There's also some information on the life cycle of flies which is useful, but the book concentrates more on matching the hatch. In comparison Pat O Reilly's book goes into much more detail about identifying flies by giving information about their life-cycle, explaining what to look for on a fly in order to classify it and points out that matching the class, of fly, can be as useful as identifying the name of the fly since fish look for certain outline features rather than an exact match. This book also shows pictures of flies and matching patterns, as well as fly-tying details if you tie your own flies, but it's more a book to read at home and if you study it well it does help to catch fish. The book gives a list of 7 flies that should catch fish for the whole season and another 12 that are useful to have. In the past I bought flies that local fishermen recommended and while some of these were good a lot were not. This book narrows down the choice from hundreds or thousands to 19 that work all season.

So which is the better book?. I would say that they compliment each other rather than cover the same information, although there is of course some cross over. I would recommend that both should be got. However if you only wanted to buy one, the choice would depend on the type of person you are. If you just want a quick fix to get catching fish then the pocket book is probably the best choice. If you are the kind of person who likes to read and re-read a book until you get it into your head the Pat O Reilly book gives more information on identifying the fly class even when you can't identify the particular fly and this would be your best choice.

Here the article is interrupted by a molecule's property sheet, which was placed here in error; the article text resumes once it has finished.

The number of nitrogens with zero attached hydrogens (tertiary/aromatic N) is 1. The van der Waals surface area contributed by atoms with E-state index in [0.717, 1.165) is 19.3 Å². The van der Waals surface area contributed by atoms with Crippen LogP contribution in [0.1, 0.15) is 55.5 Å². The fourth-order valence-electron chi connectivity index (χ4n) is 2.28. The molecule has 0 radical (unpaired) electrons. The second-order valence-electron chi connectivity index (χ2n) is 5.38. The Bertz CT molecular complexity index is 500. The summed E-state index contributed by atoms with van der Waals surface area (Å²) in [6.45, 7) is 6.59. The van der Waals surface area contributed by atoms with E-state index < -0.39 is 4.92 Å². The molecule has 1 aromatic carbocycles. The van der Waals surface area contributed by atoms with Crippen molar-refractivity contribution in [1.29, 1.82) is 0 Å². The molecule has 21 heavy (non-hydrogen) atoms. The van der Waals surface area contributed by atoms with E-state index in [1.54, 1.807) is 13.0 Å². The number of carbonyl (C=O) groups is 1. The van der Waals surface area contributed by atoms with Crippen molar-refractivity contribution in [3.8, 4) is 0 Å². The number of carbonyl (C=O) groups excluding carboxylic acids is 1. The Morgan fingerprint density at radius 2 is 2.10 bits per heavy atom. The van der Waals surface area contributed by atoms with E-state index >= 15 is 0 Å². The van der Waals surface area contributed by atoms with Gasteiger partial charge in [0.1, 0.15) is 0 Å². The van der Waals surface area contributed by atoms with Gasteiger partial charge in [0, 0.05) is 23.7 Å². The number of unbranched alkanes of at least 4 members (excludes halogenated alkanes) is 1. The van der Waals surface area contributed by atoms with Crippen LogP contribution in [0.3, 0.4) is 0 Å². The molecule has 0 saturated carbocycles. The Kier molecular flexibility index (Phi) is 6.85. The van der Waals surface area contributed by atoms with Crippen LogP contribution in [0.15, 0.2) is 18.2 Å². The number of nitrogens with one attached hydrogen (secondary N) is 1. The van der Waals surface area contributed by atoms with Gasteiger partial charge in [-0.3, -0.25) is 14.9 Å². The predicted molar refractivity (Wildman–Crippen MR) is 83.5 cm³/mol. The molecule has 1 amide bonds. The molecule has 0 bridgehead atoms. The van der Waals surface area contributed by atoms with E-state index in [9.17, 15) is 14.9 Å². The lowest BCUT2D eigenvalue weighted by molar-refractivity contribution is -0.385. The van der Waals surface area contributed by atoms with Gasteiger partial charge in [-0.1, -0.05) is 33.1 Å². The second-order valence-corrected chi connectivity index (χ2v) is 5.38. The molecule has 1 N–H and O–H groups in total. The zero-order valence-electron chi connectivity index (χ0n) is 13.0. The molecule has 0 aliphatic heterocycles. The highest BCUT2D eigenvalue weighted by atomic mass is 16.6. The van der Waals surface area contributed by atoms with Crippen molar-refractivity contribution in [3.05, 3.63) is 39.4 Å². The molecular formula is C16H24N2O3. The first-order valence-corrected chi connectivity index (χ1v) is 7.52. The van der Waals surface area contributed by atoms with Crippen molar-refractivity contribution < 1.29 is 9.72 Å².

I hope that if you're reading this review it helps you make your decision. Tight lines.
Comment Comment (1) | Permalink | Most recent comment: Jan 13, 2013 1:46 PM GMT

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1 of 1 people found the following review helpful
3.0 out of 5 stars Airflo 6th Sense-Slow Intermediate Fly Line WF8/9, 25 Feb. 2012
Having used the Airflo "Impact Floating fly" line and the "40Foot+ Di3 Sinking line" I expected the 6th Sense-Slow Intermediate line to be as good. I was disappointed however. The line feels very light. In fact after I used it the first time I got the packaging out of the bin to check that it was a WF 8/9 and that I hadn't been sent a lighter line by mistake. I also checked to be sure I hadn't connected the wrong end to the reel. It casts well enough, if there's no wind against it, and it sinks nice and slowly but when I change over to the floating line there's a huge difference in the casting power. I'm still not convinced I got the right line even though it was marked on the box as an 8/9. It feels more like a WF5.

No Title Available

1 of 1 people found the following review helpful
5.0 out of 5 stars Airflo 40 Plus Extreme Fly Line WF9 Di3, 25 Feb. 2012
I was looking for a Di5 line but as I could only find this line in Di3 or Di7 I chose the Di3. I wasn't disappointed. It sinks really fast. The line is made up of two parts, the head(black colour) which is thicker and heavier than a normal weight-forward fly line, and the body (yellow colour) which is thinner and lighter than a normal fly line. In fact the body is more like a backing line. The line casts really well due mainly the extra weight of the head. The body slides through the rings very easily which also helps to get distance. I have not got the 40 foot of line out in any cast but I have got around 15 yards more than I do with other lines. The only fault I find with it is that the thin line, of the body, takes a bit of getting used to when drawing in the line when you're used to the thicker lines but it's a price I'm happy to pay for the longer casts.